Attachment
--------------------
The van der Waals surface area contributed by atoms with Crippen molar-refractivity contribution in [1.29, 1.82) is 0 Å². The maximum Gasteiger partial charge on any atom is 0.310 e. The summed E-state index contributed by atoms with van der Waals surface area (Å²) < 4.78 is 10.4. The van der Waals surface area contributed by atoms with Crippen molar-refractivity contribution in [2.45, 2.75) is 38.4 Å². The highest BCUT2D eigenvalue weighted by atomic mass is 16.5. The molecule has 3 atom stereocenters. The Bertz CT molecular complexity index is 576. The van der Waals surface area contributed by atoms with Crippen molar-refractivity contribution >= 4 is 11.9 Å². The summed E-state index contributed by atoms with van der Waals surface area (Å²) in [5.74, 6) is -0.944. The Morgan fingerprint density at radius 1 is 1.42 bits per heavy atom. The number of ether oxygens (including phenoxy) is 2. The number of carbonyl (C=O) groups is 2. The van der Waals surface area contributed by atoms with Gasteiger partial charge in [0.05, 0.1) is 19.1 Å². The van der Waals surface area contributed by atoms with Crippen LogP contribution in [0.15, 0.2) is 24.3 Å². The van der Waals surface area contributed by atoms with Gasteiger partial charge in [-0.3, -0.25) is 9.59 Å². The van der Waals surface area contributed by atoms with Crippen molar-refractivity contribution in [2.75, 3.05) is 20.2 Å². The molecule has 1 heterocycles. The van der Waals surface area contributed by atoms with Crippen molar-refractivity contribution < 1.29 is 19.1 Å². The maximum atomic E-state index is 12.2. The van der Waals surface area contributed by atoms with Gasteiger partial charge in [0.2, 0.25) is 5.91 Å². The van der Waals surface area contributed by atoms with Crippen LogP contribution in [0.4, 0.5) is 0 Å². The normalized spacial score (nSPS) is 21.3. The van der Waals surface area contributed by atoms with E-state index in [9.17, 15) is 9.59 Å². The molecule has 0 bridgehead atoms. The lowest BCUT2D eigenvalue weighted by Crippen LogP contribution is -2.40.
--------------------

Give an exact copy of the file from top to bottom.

The van der Waals surface area contributed by atoms with Crippen molar-refractivity contribution in [1.29, 1.82) is 0 Å². The maximum Gasteiger partial charge on any atom is 0.310 e. The summed E-state index contributed by atoms with van der Waals surface area (Å²) < 4.78 is 10.4. The van der Waals surface area contributed by atoms with Crippen molar-refractivity contribution in [2.45, 2.75) is 38.4 Å². The highest BCUT2D eigenvalue weighted by atomic mass is 16.5. The molecule has 3 atom stereocenters. The Bertz CT molecular complexity index is 576. The van der Waals surface area contributed by atoms with Crippen molar-refractivity contribution >= 4 is 11.9 Å². The summed E-state index contributed by atoms with van der Waals surface area (Å²) in [5.74, 6) is -0.944. The Morgan fingerprint density at radius 1 is 1.42 bits per heavy atom. The number of ether oxygens (including phenoxy) is 2. The number of carbonyl (C=O) groups is 2. The van der Waals surface area contributed by atoms with Gasteiger partial charge in [0.05, 0.1) is 19.1 Å². The van der Waals surface area contributed by atoms with Crippen LogP contribution in [0.15, 0.2) is 24.3 Å². The van der Waals surface area contributed by atoms with Gasteiger partial charge in [-0.3, -0.25) is 9.59 Å². The van der Waals surface area contributed by atoms with Crippen molar-refractivity contribution in [2.75, 3.05) is 20.2 Å². The molecule has 1 heterocycles. The van der Waals surface area contributed by atoms with Crippen molar-refractivity contribution < 1.29 is 19.1 Å². The maximum atomic E-state index is 12.2. The van der Waals surface area contributed by atoms with Gasteiger partial charge in [0.2, 0.25) is 5.91 Å². The van der Waals surface area contributed by atoms with Crippen LogP contribution in [0.4, 0.5) is 0 Å². The normalized spacial score (nSPS) is 21.3. The van der Waals surface area contributed by atoms with E-state index in [9.17, 15) is 9.59 Å². The molecule has 0 bridgehead atoms. The lowest BCUT2D eigenvalue weighted by Crippen LogP contribution is -2.40.